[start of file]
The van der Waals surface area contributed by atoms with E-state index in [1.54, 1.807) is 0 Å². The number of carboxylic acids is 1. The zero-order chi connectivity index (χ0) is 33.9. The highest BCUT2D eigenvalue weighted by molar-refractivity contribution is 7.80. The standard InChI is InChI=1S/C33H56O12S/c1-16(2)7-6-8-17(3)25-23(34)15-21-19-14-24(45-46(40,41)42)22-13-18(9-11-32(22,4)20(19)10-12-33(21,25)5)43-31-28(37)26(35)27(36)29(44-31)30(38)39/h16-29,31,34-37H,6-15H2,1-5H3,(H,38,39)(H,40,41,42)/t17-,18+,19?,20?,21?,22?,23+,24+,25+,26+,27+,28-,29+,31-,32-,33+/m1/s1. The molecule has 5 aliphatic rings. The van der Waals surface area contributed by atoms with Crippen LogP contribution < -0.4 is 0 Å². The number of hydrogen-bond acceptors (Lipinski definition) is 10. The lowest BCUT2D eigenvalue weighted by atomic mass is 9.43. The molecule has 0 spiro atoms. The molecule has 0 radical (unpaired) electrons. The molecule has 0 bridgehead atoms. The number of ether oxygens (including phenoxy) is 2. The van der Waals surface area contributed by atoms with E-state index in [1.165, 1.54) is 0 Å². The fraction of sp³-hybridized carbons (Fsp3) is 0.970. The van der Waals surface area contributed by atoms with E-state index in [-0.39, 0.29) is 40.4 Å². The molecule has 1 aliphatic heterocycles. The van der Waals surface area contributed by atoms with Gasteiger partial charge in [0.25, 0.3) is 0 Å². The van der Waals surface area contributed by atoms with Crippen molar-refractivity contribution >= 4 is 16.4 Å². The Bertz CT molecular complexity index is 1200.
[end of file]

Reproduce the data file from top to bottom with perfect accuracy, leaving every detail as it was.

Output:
The van der Waals surface area contributed by atoms with E-state index in [1.54, 1.807) is 0 Å². The number of carboxylic acids is 1. The zero-order chi connectivity index (χ0) is 33.9. The highest BCUT2D eigenvalue weighted by molar-refractivity contribution is 7.80. The standard InChI is InChI=1S/C33H56O12S/c1-16(2)7-6-8-17(3)25-23(34)15-21-19-14-24(45-46(40,41)42)22-13-18(9-11-32(22,4)20(19)10-12-33(21,25)5)43-31-28(37)26(35)27(36)29(44-31)30(38)39/h16-29,31,34-37H,6-15H2,1-5H3,(H,38,39)(H,40,41,42)/t17-,18+,19?,20?,21?,22?,23+,24+,25+,26+,27+,28-,29+,31-,32-,33+/m1/s1. The molecule has 5 aliphatic rings. The van der Waals surface area contributed by atoms with Crippen LogP contribution < -0.4 is 0 Å². The number of hydrogen-bond acceptors (Lipinski definition) is 10. The lowest BCUT2D eigenvalue weighted by atomic mass is 9.43. The molecule has 0 spiro atoms. The molecule has 0 radical (unpaired) electrons. The molecule has 0 bridgehead atoms. The number of ether oxygens (including phenoxy) is 2. The van der Waals surface area contributed by atoms with E-state index in [1.165, 1.54) is 0 Å². The fraction of sp³-hybridized carbons (Fsp3) is 0.970. The van der Waals surface area contributed by atoms with E-state index in [-0.39, 0.29) is 40.4 Å². The molecule has 1 aliphatic heterocycles. The van der Waals surface area contributed by atoms with Gasteiger partial charge in [0.25, 0.3) is 0 Å². The van der Waals surface area contributed by atoms with Crippen molar-refractivity contribution >= 4 is 16.4 Å². The Bertz CT molecular complexity index is 1200.